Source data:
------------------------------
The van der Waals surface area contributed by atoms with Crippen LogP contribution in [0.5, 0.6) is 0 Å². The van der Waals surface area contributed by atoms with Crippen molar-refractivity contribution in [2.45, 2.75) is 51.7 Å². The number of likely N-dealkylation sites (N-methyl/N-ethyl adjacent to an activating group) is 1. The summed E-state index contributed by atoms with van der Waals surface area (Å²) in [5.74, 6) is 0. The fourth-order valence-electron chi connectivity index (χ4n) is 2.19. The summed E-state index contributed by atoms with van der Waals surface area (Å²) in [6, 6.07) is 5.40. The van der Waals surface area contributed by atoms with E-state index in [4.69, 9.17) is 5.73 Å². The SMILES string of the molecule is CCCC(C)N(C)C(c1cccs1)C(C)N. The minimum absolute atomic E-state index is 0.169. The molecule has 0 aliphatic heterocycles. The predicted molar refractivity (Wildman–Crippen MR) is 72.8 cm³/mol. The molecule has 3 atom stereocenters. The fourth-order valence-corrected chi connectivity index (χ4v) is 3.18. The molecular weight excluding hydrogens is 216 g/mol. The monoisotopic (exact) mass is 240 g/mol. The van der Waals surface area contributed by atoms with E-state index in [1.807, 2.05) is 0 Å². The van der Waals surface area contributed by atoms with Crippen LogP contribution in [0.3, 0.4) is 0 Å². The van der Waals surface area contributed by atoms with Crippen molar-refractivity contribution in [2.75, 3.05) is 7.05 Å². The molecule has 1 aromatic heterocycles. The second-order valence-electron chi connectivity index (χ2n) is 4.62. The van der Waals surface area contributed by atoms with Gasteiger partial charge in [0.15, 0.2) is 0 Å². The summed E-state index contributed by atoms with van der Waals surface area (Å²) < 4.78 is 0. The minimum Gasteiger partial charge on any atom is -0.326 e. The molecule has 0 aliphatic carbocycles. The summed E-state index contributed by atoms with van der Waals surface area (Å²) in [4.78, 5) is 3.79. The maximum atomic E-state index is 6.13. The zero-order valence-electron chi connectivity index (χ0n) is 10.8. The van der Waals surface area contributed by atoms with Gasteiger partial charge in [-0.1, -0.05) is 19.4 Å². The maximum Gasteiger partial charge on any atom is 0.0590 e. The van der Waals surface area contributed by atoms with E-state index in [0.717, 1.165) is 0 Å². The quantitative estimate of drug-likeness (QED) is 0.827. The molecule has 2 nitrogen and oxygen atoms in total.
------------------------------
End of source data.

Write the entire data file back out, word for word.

The van der Waals surface area contributed by atoms with Crippen LogP contribution in [0.5, 0.6) is 0 Å². The van der Waals surface area contributed by atoms with Crippen molar-refractivity contribution in [2.45, 2.75) is 51.7 Å². The number of likely N-dealkylation sites (N-methyl/N-ethyl adjacent to an activating group) is 1. The summed E-state index contributed by atoms with van der Waals surface area (Å²) in [5.74, 6) is 0. The fourth-order valence-electron chi connectivity index (χ4n) is 2.19. The summed E-state index contributed by atoms with van der Waals surface area (Å²) in [6, 6.07) is 5.40. The van der Waals surface area contributed by atoms with E-state index in [4.69, 9.17) is 5.73 Å². The SMILES string of the molecule is CCCC(C)N(C)C(c1cccs1)C(C)N. The minimum absolute atomic E-state index is 0.169. The molecule has 0 aliphatic heterocycles. The predicted molar refractivity (Wildman–Crippen MR) is 72.8 cm³/mol. The molecule has 3 atom stereocenters. The fourth-order valence-corrected chi connectivity index (χ4v) is 3.18. The molecular weight excluding hydrogens is 216 g/mol. The monoisotopic (exact) mass is 240 g/mol. The van der Waals surface area contributed by atoms with E-state index in [1.807, 2.05) is 0 Å². The van der Waals surface area contributed by atoms with Crippen LogP contribution in [0.3, 0.4) is 0 Å². The van der Waals surface area contributed by atoms with Crippen molar-refractivity contribution in [2.75, 3.05) is 7.05 Å². The molecule has 1 aromatic heterocycles. The second-order valence-electron chi connectivity index (χ2n) is 4.62. The van der Waals surface area contributed by atoms with Gasteiger partial charge in [0.15, 0.2) is 0 Å². The summed E-state index contributed by atoms with van der Waals surface area (Å²) < 4.78 is 0. The minimum Gasteiger partial charge on any atom is -0.326 e. The molecule has 0 aliphatic carbocycles. The summed E-state index contributed by atoms with van der Waals surface area (Å²) in [4.78, 5) is 3.79. The maximum atomic E-state index is 6.13. The zero-order valence-electron chi connectivity index (χ0n) is 10.8. The van der Waals surface area contributed by atoms with Gasteiger partial charge in [-0.1, -0.05) is 19.4 Å². The maximum Gasteiger partial charge on any atom is 0.0590 e. The van der Waals surface area contributed by atoms with E-state index in [0.717, 1.165) is 0 Å². The quantitative estimate of drug-likeness (QED) is 0.827. The molecule has 2 nitrogen and oxygen atoms in total.